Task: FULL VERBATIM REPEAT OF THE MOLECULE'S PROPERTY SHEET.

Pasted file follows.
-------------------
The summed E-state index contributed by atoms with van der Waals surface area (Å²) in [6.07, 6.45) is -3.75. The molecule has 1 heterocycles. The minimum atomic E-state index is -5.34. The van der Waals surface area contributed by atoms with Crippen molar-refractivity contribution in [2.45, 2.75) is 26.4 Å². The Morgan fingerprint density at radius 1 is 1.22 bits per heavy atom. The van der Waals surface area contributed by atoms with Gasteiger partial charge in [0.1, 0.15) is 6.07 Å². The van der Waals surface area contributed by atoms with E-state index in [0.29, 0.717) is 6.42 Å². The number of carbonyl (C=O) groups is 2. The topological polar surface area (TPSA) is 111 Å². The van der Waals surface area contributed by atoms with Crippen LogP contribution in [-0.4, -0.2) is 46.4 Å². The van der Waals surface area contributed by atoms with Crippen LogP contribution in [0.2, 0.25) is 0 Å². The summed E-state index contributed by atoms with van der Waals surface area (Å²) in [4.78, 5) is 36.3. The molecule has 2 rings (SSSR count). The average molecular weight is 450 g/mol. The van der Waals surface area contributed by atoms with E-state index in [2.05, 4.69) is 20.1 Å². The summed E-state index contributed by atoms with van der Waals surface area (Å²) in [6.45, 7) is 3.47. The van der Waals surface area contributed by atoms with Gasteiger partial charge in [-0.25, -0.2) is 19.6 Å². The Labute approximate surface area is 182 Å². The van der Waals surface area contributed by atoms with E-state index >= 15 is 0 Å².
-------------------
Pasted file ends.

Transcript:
The summed E-state index contributed by atoms with van der Waals surface area (Å²) in [6.07, 6.45) is -3.75. The molecule has 1 heterocycles. The minimum atomic E-state index is -5.34. The van der Waals surface area contributed by atoms with Crippen molar-refractivity contribution in [2.45, 2.75) is 26.4 Å². The Morgan fingerprint density at radius 1 is 1.22 bits per heavy atom. The van der Waals surface area contributed by atoms with Gasteiger partial charge in [0.1, 0.15) is 6.07 Å². The van der Waals surface area contributed by atoms with E-state index in [0.29, 0.717) is 6.42 Å². The number of carbonyl (C=O) groups is 2. The topological polar surface area (TPSA) is 111 Å². The van der Waals surface area contributed by atoms with Crippen LogP contribution in [-0.4, -0.2) is 46.4 Å². The van der Waals surface area contributed by atoms with Crippen LogP contribution in [0.2, 0.25) is 0 Å². The summed E-state index contributed by atoms with van der Waals surface area (Å²) in [4.78, 5) is 36.3. The molecule has 2 rings (SSSR count). The average molecular weight is 450 g/mol. The van der Waals surface area contributed by atoms with E-state index in [2.05, 4.69) is 20.1 Å². The summed E-state index contributed by atoms with van der Waals surface area (Å²) in [6.45, 7) is 3.47. The van der Waals surface area contributed by atoms with Gasteiger partial charge in [-0.25, -0.2) is 19.6 Å². The Labute approximate surface area is 182 Å². The van der Waals surface area contributed by atoms with E-state index >= 15 is 0 Å².